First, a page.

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Affluent Christian Investor | October 1, 2020

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The Indispensable Tyrant

Colorized Portrait of FDR, 1944.

President Franklin Roosevelt was in a state of delusion. He saw himself as the only one who could see the promised horizon and lead the ship accordingly. FDR’s Brain Trust member and financial advisor, James Warburg, wrote, “Mr. Roosevelt has utterly lost his sense of proportion. He sees himself as the one man who can save the country, as the one man who can ‘save capitalism from itself,’ as the one man who knows what is good for us and what is not. He sees himself as indispensable.”

For a man who did not like economics, nor ever prove himself in business, Roosevelt had to exist in a state of delusion to believe himself as such a leader and visionary to guide the United States out of its economic may lay; and, as history has shown, he did not have a clue, and tragically could not careless. Warburg warned:

[W]hen Mr. Roosevelt seeks to centralize power in the federal government, he seeks in effect to centralize it, not in the federal government as a whole, but in the Executive – that is, in himself.[1]

James Warburg’s father, Paul Warburg, was a driving force, proponent, and architect behind the Central Bank system during its ascendancy during the late 1800s and early 1900s. But with the Roosevelt administration coming into power in the 1930s and the result of the Great Depression, FDR, whose administration was allied with Rockefellers’ bank[2] drove the toppling of the dominance of J.P. Morgan’s over the Federal Reserve, which Paul Warburg had so meticulously helped to promote and assemble at Jekyll Island.[3]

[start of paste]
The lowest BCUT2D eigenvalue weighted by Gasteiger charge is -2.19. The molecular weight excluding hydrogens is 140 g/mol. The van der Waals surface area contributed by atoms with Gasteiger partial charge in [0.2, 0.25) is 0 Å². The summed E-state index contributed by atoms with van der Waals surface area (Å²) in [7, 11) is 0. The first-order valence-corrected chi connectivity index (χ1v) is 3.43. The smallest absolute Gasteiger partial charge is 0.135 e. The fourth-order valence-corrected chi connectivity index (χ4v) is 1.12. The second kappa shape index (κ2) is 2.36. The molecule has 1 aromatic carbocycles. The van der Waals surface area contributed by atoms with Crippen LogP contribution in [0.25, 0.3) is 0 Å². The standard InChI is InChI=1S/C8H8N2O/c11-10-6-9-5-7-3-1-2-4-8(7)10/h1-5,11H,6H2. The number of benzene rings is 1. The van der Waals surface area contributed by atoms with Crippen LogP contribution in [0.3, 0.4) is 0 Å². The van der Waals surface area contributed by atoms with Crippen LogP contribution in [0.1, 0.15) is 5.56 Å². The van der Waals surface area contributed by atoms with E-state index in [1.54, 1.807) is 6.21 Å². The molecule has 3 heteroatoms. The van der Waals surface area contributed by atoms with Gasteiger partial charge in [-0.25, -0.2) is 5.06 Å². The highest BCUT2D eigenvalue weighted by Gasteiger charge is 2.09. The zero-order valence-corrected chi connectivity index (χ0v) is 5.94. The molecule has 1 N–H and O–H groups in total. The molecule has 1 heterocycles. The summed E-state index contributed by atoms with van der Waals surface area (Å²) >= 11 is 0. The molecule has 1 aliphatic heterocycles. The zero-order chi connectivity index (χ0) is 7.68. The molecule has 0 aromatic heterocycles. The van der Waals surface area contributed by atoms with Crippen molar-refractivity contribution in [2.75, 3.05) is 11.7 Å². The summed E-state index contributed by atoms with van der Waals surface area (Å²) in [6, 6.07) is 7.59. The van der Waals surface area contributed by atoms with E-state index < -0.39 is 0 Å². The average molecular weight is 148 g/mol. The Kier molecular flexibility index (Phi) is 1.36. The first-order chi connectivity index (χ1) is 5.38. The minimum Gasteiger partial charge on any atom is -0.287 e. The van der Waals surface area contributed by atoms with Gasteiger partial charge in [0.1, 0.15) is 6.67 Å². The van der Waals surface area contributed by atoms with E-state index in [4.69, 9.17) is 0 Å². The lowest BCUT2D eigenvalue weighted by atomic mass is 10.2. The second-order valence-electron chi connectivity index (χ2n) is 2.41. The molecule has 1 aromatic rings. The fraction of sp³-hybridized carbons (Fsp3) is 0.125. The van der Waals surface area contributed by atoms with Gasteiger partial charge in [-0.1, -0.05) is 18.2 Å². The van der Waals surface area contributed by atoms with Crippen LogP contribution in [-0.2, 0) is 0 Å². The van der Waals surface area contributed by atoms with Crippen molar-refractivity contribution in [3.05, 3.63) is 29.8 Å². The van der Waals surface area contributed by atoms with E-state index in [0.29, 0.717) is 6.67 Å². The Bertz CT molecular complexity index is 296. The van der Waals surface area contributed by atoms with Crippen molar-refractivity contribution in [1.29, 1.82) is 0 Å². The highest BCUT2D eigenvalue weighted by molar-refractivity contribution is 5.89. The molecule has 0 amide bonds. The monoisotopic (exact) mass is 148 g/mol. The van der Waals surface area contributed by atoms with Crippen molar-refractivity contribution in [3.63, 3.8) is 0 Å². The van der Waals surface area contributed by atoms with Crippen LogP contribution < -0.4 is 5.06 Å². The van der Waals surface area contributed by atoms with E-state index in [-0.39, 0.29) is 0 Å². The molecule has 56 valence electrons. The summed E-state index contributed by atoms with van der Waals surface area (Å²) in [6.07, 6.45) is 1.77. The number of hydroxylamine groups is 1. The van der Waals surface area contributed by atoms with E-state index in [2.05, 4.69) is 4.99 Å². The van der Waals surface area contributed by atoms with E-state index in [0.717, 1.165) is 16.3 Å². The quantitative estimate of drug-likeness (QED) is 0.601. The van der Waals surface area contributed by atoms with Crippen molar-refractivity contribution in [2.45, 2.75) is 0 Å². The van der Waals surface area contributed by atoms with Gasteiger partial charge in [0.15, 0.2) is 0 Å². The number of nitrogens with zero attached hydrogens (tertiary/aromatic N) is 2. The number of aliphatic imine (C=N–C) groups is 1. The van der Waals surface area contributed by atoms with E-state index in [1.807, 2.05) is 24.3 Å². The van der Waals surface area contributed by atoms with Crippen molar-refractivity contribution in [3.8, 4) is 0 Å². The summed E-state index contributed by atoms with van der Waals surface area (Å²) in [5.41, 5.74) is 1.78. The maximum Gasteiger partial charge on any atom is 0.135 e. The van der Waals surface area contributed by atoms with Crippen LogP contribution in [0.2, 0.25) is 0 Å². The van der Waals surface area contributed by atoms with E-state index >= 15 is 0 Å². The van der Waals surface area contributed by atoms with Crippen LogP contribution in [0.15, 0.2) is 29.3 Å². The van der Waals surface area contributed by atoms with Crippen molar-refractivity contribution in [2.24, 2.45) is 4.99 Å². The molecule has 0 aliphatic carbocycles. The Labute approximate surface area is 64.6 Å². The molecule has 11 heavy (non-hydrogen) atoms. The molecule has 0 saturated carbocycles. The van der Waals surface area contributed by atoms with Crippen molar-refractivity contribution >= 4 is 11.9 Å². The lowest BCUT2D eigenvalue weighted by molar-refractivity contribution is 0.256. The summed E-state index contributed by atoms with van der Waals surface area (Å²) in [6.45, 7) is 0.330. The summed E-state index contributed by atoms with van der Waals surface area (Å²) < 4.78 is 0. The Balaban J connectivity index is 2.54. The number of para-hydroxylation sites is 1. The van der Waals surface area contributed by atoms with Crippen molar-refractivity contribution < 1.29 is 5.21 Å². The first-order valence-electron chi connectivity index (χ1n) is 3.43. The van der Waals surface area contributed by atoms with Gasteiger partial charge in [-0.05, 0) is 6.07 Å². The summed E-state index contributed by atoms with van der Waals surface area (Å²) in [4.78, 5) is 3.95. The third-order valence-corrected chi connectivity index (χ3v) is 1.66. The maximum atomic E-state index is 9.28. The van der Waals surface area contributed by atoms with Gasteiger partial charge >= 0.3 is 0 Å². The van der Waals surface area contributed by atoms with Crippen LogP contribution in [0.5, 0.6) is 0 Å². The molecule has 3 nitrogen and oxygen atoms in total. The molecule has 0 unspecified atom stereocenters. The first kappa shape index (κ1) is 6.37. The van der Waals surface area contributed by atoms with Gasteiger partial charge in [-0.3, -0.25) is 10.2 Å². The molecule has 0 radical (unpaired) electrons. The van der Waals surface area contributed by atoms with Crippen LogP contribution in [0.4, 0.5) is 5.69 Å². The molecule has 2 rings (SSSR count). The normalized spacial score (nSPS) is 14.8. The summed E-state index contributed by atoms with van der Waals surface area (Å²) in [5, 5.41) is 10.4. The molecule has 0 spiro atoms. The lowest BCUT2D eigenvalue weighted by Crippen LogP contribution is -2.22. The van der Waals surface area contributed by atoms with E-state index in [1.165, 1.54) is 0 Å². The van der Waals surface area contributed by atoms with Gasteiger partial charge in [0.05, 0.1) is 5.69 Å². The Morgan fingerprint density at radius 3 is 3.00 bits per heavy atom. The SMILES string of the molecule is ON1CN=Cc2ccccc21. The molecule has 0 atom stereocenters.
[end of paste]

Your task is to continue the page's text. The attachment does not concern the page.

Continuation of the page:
Therefore, Paul Warburg was no longer head of the Federal Reserve Bank.[4] Franklin Roosevelt would now wield his destructive tyrannical forces on the already economically damaging Central Banking system to drive it into an even more destructive position. FDR was molding America into his image.

[1] James P. Warburg, 1936, Hell Bent for Election, (Garden City, NY: Doubleday, Doran & Company, Inc.), p. 45.

[2] Murray N. Rothbard, 2007 (originally published in 1994), The Case Against the Fed, (Auburn, AL: Ludwig von Mises Institute), p. 130.

[3] Murray N. Rothbard, 2007 (originally published in 1994), The Case Against the Fed, (Auburn, AL: Ludwig von Mises Institute), pp. 113-114 and 116-117.

[4] Murray N. Rothbard, 2007 (originally published in 1994), The Case Against the Fed, (Auburn, AL: Ludwig von Mises Institute), p. 128.

 

 

Originally published on Townhall Finance.

 

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